PROGRAMMING SUCCESS: College of Business’ CIS program builds lifelong skillsets, careers
This is the second article in a six-part series highlighting academic programs at Louisiana Tech University that are having significant impacts on the region and whose graduates are contributing to the growth of the economies, communities and competitiveness of north Louisiana.
RUSTON, La. – College is just the beginning.
For students majoring in computer information systems (CIS) at Louisiana Tech University, what they learn in college will help them continue learning in the future.
“We have people who are network administrators, software developers, system analysts, project managers, database administrators,” said Dr. Selwyn Ellis, an associate professor. “We have kids who are good problem solvers and good critical thinkers.”
“We try to teach kids fundamentals and a willingness to be a lifelong learner,” Ellis said. “In a technology career, you’ll get a skill set in college. When you get out of school, the skill set will be there, but the tool may not be there. You have to keep your skills current.”
Dr. Tim Bisping, interim dean of the College of Business, said the job prospects for a CIS major are very strong.
“Major companies located in North Louisiana actively recruit our students for jobs with great potential,” Bisping said. “A CIS degree provides a broad range of opportunities for students to apply technology in business environments. If students are interested using information technology and developing a career with real growth potential, CIS is a great answer for them.”
According to a recent United States Department of Labor Jobs Outlook Report, employment of computer and information systems managers is projected to grow 15 percent from 2012 to 2022, which is significantly faster than the average for all occupations. The report said that additional employment growth is likely to result from the need to bolster cybersecurity in IT departments as more attention is directed at cyber threats, a trend that is expected to increase over the next decade.
Some of this job growth in CIS and related programs is being felt right here in north Louisiana. Louisiana Tech has partnered with global IT leader Computer Sciences Corporation (CSC) and the Cyber Innovation Center in Bossier City to offer a comprehensive suite of CIS, cyber and computer science programs that are designed to meet the current and future needs of CSC, and will result in unique career opportunities for graduates.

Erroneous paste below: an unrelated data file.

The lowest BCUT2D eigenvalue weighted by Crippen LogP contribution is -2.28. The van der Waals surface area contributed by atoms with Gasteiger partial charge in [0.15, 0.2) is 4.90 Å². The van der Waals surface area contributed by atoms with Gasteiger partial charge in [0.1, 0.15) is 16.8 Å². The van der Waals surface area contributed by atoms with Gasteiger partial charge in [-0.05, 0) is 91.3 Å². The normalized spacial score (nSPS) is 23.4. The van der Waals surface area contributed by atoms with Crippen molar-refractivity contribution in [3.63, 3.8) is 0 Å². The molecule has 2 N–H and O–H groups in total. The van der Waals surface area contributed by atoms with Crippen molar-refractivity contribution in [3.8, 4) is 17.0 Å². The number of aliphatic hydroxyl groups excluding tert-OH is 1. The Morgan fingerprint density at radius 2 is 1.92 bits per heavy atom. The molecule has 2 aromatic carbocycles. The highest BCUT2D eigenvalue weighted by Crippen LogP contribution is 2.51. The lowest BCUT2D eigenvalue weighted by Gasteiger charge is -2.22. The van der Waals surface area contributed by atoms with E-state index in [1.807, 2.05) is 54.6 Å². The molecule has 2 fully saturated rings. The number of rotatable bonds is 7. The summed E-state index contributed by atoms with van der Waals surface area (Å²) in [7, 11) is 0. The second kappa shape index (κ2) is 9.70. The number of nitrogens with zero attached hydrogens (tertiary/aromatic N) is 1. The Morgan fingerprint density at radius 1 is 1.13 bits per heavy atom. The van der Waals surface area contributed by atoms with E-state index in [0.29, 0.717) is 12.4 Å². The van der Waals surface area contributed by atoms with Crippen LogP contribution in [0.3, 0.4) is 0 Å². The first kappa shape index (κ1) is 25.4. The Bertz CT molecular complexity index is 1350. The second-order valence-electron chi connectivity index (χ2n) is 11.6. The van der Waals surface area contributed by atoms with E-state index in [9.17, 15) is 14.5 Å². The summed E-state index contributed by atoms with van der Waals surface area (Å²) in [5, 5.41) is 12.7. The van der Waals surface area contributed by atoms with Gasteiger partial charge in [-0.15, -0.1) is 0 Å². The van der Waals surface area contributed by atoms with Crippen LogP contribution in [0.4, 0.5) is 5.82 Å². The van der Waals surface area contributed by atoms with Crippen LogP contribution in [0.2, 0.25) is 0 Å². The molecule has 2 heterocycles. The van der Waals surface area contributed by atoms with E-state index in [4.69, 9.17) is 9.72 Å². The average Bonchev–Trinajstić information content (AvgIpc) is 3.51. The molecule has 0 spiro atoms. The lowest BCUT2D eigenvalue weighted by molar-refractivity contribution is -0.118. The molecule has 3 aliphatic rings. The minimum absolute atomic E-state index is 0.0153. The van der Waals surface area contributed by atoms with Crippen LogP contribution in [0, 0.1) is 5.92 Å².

Additionally, CenturyLink’s continued growth as a leader in telecommunications and IT solutions services offers excellent opportunities for Louisiana Tech graduates to build careers and use their skills to help grow the knowledge economy of our region.
Zach Hobbs graduated with a CIS degree in May and said this major was a great way to diversify one’s skill set in a business environment.
“It’s important today to have a sufficient understanding of technology,” Hobbs said. “There’s not an office job out there that doesn’t involve creating a few macros in an Excel spreadsheet or PowerPoint slides in a presentation. When you have an advanced understanding of these tools which are regularly used in the workplace, you truly become valuable in any career path that you take.”
Bisping said students learn a variety of skills in the CIS program.
“First and foremost, students must complete the business foundation courses that every student in the College of Business must take,” he said. “This means that students have a business background upon graduation. Within CIS, students are required to take multiple programming courses, as well as courses in database administration, information security, computer networking, and an information systems analysis and design senior project course.”
From there, Bisping said the students tailor their degree based on their own interests.
“In addition, students have the opportunity to customize their program by pursuing additional courses in programming or information security,” Bisping said. “The real strength of the CIS degree program is that students get both business and technology.”
Written by Judith Roberts – firstname.lastname@example.org